There are conductors who, for some reason, get that most disheartening slur branded on their baton -- "workingman conductor". Or, as they like to say here, "routinier". Appropriately, the slur ends up being attached to the undeserving names of perfectly fine conductors. Because the same people who like to badmouth a masterpiece of elegance, grace and subtlety like L'Elisir d'Amore (everything they told you about L'Elisir -- or Don Pasquale for that matter -- is wrong, but this is the topic of a future post) like to slam perfectly fine, if definitely non-flashy, maestri.
Andrew Davis is one of those conductors -- more often than not your usual alleged connoisseur of opera who doesn't really get it will roll his (generally beady) eyes sighing some sort of dismissive remark about Sir Andrew. Who in fact, as he so often demonstrates whenever he steps on the podium, and as he showed last night at la Scala conducting A Midsummer Night 'sDream -- is a very gifted conductor. He has the gift of music -- he engages the listener. He's wary of the corny effects, understands deeply his scores, and some composers -- Britten, for example -- he simply gets it.
All due respect to a mostly excellent cast, last night's success is in large part Davis's work.
Anyway: as the curtain dropped on last night's Teatro alla Scala premiere of Benjamin Britten's A Midsummer Night's Dream, it was obvious, even before the numerous curtain calls and tonsil-busting "bravi", that the night had been a rousing success for all involved (even Robert Carsen himself, the director, showed up, and this is a vintage production, like from the Bush years -- Bush the Father years). When the cast and chorus eventually disappeared backstage for good and all the applause in the audience stopped, a riotous, congratulatory roar exploded from backstage and echoed around the theater -- a little backstage impromptu party, the singers in their hidden, not-so-private victory lap.
Carsen's production of A Midsummer Night's Dream was seen for the first time at Scala last night, though it's ages old, already shown from Aix-en-Provence to Barcelona's Liceu spanning over two decades, and was released on DVD a few years ago (you can get the DVD here)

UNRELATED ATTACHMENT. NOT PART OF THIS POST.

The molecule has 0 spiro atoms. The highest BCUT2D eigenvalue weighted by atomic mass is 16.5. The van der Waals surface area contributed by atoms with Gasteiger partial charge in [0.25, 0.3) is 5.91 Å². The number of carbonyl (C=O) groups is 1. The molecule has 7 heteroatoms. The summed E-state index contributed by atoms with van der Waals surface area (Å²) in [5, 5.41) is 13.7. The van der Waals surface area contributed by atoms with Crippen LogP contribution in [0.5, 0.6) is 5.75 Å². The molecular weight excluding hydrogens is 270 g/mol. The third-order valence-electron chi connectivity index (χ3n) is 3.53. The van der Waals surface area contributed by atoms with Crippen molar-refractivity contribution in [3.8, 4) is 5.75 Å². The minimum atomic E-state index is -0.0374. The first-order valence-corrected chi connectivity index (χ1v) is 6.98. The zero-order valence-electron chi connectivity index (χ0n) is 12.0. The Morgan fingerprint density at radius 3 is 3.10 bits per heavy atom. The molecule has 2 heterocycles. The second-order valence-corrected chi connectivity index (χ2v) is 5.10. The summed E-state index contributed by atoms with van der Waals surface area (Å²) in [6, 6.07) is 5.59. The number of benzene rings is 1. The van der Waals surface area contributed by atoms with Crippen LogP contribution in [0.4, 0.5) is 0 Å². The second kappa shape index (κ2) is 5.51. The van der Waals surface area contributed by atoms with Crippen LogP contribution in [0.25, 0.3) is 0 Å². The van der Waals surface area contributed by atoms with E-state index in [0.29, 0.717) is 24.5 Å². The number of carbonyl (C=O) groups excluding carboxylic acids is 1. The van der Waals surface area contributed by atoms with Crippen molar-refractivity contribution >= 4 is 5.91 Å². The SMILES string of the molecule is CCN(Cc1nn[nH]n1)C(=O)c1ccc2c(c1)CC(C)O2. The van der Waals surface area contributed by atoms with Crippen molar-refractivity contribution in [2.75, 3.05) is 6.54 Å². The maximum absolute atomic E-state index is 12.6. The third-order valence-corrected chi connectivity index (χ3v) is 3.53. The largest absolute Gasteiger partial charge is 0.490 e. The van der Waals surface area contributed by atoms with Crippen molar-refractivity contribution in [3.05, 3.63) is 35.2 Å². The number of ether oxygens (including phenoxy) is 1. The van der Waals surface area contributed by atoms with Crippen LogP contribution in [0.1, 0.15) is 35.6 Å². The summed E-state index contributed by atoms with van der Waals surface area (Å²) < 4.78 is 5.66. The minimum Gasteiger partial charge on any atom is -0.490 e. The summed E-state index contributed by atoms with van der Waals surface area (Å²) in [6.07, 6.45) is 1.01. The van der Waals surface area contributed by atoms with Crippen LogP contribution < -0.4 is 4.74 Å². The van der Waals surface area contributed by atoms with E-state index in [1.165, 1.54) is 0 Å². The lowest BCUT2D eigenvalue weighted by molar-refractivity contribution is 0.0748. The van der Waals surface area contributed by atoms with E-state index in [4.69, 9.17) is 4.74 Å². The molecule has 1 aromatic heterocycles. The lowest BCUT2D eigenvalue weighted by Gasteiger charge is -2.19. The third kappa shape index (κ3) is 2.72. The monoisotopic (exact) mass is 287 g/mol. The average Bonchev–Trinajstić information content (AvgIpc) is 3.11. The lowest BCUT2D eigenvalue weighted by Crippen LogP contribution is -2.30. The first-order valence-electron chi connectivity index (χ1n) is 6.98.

The libretto (written by Britten and bff Peter Pears) is indeed packed with love and lust. Carsen's production -- he's possibly our second-favorite living Canadian, after Alice Munro -- goes unexpectedly sexual without discretion. Throughout the course of the opera, we witness an explosive orgasm (Tytania from Bottom's prosthetic), a cat fight (between Helena and Hermia), and let's be frank...what more can be said about an opera that mentions the word "cock" or "love juice" in some form or another half-a-dozen times? Opera Chic wouldn't have been surprised to hear some "bukkake" interpolation in the libretto.
But then, Carsen somehow kept a detached, straightforward interpretation of the overt erotic themes (Opera Chic still recalls the hotness from his Semele and Traviata orgies and his Salome striptease -- he's a director who likes his gangbangs, and more power to him for that). And yes we'd be remiss to not mention Matthew Rose's 20" strap-on that would make Dirk Diggler blush [link NSFW], though you'll have to keep reading to hear about that!
As the curtain rises, the twilight, wooded forest is depicted as a bed filling the entire stage, covered in a satin, emerald green bedspread evocative of lush verdant foliage, to which the chorus of faeries traversed and pulled back the sheets, revealing Tytania, Queen of the Fairies. Here, soprano Rosemary Joshua wedged between two immense pillow water beds.
Shakespeare's pastoral play is turned by Carsen into something much less pastoral, and -- thankfully -- we have nothing ethereal (save the silhouette of the projected moon in the background, 'tho even that's a stretch)...no magic, no floating faeries or fairy dust, nothing diaphanous or dreamy. It's a cold, crystalline reading bereft of Elizabethan sparkle. And it works. There's a taut, sober mean-spiritedness to the production, where dark undertones and unmitigated cruelness are right below the surface regardless of the prancing of characters above, and Carsen gets to the heart of it